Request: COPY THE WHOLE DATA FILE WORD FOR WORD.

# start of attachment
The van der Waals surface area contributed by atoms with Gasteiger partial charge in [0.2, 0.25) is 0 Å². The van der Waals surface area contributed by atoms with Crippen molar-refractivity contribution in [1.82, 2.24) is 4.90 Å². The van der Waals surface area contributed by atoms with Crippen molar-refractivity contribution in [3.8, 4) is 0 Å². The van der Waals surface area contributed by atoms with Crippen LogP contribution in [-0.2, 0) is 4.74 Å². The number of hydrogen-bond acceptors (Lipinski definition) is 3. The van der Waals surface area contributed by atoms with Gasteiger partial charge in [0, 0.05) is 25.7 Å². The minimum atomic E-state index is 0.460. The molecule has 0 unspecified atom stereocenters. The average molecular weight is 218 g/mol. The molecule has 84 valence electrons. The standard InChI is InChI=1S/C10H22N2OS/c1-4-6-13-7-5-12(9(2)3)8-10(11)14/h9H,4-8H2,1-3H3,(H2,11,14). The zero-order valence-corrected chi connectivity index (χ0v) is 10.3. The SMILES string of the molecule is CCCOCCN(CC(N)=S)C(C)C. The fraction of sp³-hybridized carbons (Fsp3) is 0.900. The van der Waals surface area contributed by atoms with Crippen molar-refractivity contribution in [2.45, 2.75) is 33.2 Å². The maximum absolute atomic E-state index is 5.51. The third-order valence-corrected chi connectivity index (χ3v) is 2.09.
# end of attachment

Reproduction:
The van der Waals surface area contributed by atoms with Gasteiger partial charge in [0.2, 0.25) is 0 Å². The van der Waals surface area contributed by atoms with Crippen molar-refractivity contribution in [1.82, 2.24) is 4.90 Å². The van der Waals surface area contributed by atoms with Crippen molar-refractivity contribution in [3.8, 4) is 0 Å². The van der Waals surface area contributed by atoms with Crippen LogP contribution in [-0.2, 0) is 4.74 Å². The number of hydrogen-bond acceptors (Lipinski definition) is 3. The van der Waals surface area contributed by atoms with Gasteiger partial charge in [0, 0.05) is 25.7 Å². The minimum atomic E-state index is 0.460. The molecule has 0 unspecified atom stereocenters. The average molecular weight is 218 g/mol. The molecule has 84 valence electrons. The standard InChI is InChI=1S/C10H22N2OS/c1-4-6-13-7-5-12(9(2)3)8-10(11)14/h9H,4-8H2,1-3H3,(H2,11,14). The zero-order valence-corrected chi connectivity index (χ0v) is 10.3. The SMILES string of the molecule is CCCOCCN(CC(N)=S)C(C)C. The fraction of sp³-hybridized carbons (Fsp3) is 0.900. The van der Waals surface area contributed by atoms with Crippen molar-refractivity contribution in [2.45, 2.75) is 33.2 Å². The maximum absolute atomic E-state index is 5.51. The third-order valence-corrected chi connectivity index (χ3v) is 2.09.